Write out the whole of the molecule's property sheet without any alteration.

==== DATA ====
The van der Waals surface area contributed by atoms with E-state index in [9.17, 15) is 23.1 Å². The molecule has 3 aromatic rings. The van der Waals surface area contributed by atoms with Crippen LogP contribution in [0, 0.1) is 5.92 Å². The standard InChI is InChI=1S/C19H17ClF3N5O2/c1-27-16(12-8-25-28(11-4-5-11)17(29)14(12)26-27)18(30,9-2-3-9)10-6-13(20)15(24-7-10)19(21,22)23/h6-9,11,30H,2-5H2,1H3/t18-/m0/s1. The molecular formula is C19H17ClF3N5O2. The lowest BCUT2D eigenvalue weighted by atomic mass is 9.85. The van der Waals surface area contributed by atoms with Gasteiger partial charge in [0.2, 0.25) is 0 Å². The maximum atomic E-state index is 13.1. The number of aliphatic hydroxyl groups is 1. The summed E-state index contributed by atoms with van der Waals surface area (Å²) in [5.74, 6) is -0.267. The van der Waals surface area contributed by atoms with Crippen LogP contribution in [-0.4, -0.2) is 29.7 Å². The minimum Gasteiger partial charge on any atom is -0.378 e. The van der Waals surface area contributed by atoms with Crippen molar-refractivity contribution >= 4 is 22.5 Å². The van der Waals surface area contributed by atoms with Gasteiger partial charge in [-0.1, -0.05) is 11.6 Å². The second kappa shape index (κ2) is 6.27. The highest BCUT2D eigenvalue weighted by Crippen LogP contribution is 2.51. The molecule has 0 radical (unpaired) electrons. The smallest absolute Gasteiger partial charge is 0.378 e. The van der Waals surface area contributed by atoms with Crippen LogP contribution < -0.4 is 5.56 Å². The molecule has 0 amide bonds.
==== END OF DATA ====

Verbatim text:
The van der Waals surface area contributed by atoms with E-state index in [9.17, 15) is 23.1 Å². The molecule has 3 aromatic rings. The van der Waals surface area contributed by atoms with Crippen LogP contribution in [0, 0.1) is 5.92 Å². The standard InChI is InChI=1S/C19H17ClF3N5O2/c1-27-16(12-8-25-28(11-4-5-11)17(29)14(12)26-27)18(30,9-2-3-9)10-6-13(20)15(24-7-10)19(21,22)23/h6-9,11,30H,2-5H2,1H3/t18-/m0/s1. The molecular formula is C19H17ClF3N5O2. The lowest BCUT2D eigenvalue weighted by atomic mass is 9.85. The van der Waals surface area contributed by atoms with Gasteiger partial charge in [0.2, 0.25) is 0 Å². The maximum atomic E-state index is 13.1. The number of aliphatic hydroxyl groups is 1. The summed E-state index contributed by atoms with van der Waals surface area (Å²) in [5.74, 6) is -0.267. The van der Waals surface area contributed by atoms with Crippen LogP contribution in [-0.4, -0.2) is 29.7 Å². The minimum Gasteiger partial charge on any atom is -0.378 e. The van der Waals surface area contributed by atoms with Crippen molar-refractivity contribution >= 4 is 22.5 Å². The van der Waals surface area contributed by atoms with Gasteiger partial charge in [-0.1, -0.05) is 11.6 Å². The second kappa shape index (κ2) is 6.27. The highest BCUT2D eigenvalue weighted by Crippen LogP contribution is 2.51. The molecule has 0 radical (unpaired) electrons. The smallest absolute Gasteiger partial charge is 0.378 e. The van der Waals surface area contributed by atoms with Crippen LogP contribution < -0.4 is 5.56 Å². The molecule has 0 amide bonds.